Leaving aside the fact that this seems to contradict your immediately prior claim that "you can't be any two at once"Michael
    There is no contradiction. Just because one cannot be both a realist and a nihilist doesn't mean that one cannot be both a nihilist and, say, a non-cognitivist (the cognitivism/non-cognitivism debate also being a metaethical one). Indeed, one can be both a nihilist and a non-cognitivist (as most non-cognitivists are). And as I already alluded to, one could have a view on which one was a hermeneutical non-cognitivist (our moral language does not involve making truth-apt assertions) and a revolutionary realist (there are moral facts, and so our moral language ought to be revised so as to be about them). Again, these are just two possible examples.

    I'm not saying that these views rule each other out. I'm actually saying the opposite; that they're compatibleMichael
    And my point is that no one has ever said that adopting any single metaethical view thereby rules out all other metaethical views (just the ones that are inconsistent with the one already adopted). That's why I said "I don't understand the criticism" rather than "I think your claim is mistaken."

    People do indeed try to argue for just a single meta-ethical view and claim that this meta-ethical view successfully makes sense of (all) moral claims.Michael
    Please cite a professional moral philosopher who does this and where they do it. Even a robust realist—who must address multiple issues in defending his view—nevertheless does not cover all aspects of metaethics simply in virtue of being a realist.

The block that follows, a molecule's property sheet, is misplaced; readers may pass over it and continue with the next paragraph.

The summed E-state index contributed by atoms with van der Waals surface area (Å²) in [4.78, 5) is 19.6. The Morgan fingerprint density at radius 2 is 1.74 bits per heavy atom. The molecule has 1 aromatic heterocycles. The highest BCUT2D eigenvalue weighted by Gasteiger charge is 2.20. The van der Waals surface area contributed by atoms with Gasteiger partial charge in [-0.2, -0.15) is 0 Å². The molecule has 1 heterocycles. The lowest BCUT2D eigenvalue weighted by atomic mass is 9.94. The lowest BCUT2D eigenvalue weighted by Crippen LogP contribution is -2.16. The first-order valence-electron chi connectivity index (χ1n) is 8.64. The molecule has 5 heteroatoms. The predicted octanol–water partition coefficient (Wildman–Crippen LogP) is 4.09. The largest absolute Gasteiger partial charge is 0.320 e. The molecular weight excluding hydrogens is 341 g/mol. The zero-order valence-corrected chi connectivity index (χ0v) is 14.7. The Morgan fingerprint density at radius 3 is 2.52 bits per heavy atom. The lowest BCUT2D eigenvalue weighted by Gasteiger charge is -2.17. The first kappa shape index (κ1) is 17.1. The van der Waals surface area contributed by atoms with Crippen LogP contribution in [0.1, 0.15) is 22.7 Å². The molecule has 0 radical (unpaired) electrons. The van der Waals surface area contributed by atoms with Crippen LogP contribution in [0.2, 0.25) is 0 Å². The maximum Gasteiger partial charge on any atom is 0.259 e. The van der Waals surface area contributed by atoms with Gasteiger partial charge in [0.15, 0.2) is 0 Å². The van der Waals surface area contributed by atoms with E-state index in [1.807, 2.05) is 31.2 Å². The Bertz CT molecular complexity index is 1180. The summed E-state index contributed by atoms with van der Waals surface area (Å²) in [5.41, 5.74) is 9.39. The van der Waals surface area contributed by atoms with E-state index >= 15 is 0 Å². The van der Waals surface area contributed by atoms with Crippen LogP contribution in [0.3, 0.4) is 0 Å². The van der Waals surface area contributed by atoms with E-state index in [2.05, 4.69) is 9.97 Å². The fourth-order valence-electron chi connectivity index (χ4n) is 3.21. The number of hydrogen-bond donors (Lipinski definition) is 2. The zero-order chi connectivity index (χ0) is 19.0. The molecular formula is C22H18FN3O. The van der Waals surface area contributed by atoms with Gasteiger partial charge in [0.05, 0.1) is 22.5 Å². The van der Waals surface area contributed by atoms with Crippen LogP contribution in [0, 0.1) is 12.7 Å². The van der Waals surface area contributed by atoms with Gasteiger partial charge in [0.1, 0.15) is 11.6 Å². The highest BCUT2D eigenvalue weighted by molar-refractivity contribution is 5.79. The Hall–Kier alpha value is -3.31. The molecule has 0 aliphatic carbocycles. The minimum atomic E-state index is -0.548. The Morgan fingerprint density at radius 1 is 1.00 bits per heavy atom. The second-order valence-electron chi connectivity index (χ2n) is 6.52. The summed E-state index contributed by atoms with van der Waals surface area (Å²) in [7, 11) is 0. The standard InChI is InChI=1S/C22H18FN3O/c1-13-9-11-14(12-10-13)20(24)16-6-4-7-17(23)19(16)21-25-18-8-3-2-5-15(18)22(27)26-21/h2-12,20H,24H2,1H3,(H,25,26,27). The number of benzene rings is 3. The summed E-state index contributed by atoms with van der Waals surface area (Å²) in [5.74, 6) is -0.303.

• Michael
    10.2k
    I think it is a mistake to tie these questions so closely together. It is completely possible to think both that there are real moral facts, but that our moral language does not concern itself with them. That is, one could be a non-cognitivist about actual moral language while nevertheless thinking that there are moral facts that we ought to be thinking and talking about. — Postmodern Beatnik

    I can't make sense of this. This seems comparable to arguing that there are real 'bachelor facts' but that our 'bachelor language' does not concern itself with them, i.e. to claim that "X is a bachelor" is not truth-apt but that being a bachelor is a fact that we ought to be talking about. It seems to me that if "X is a bachelor" is not (or, rather, is never) truth-apt then ipso facto being a bachelor isn't a fact, and if being a bachelor is a fact then ipso facto "X is a bachelor" is (sometimes) truth-apt.

    Furthermore, to suggest that an explanation of the meaning of "X is immoral" can differ from an explanation of what it means to be immoral seems comparable to suggesting that an explanation of the meaning of "X is a bachelor" can differ from an explanation of what it means to be a bachelor. If "X is a bachelor" means that X is an unmarried man then ipso facto to be a bachelor is to be an unmarried man, and if to be a bachelor is to be an unmarried man then ipso facto "X is a bachelor" means that X is an unmarried man.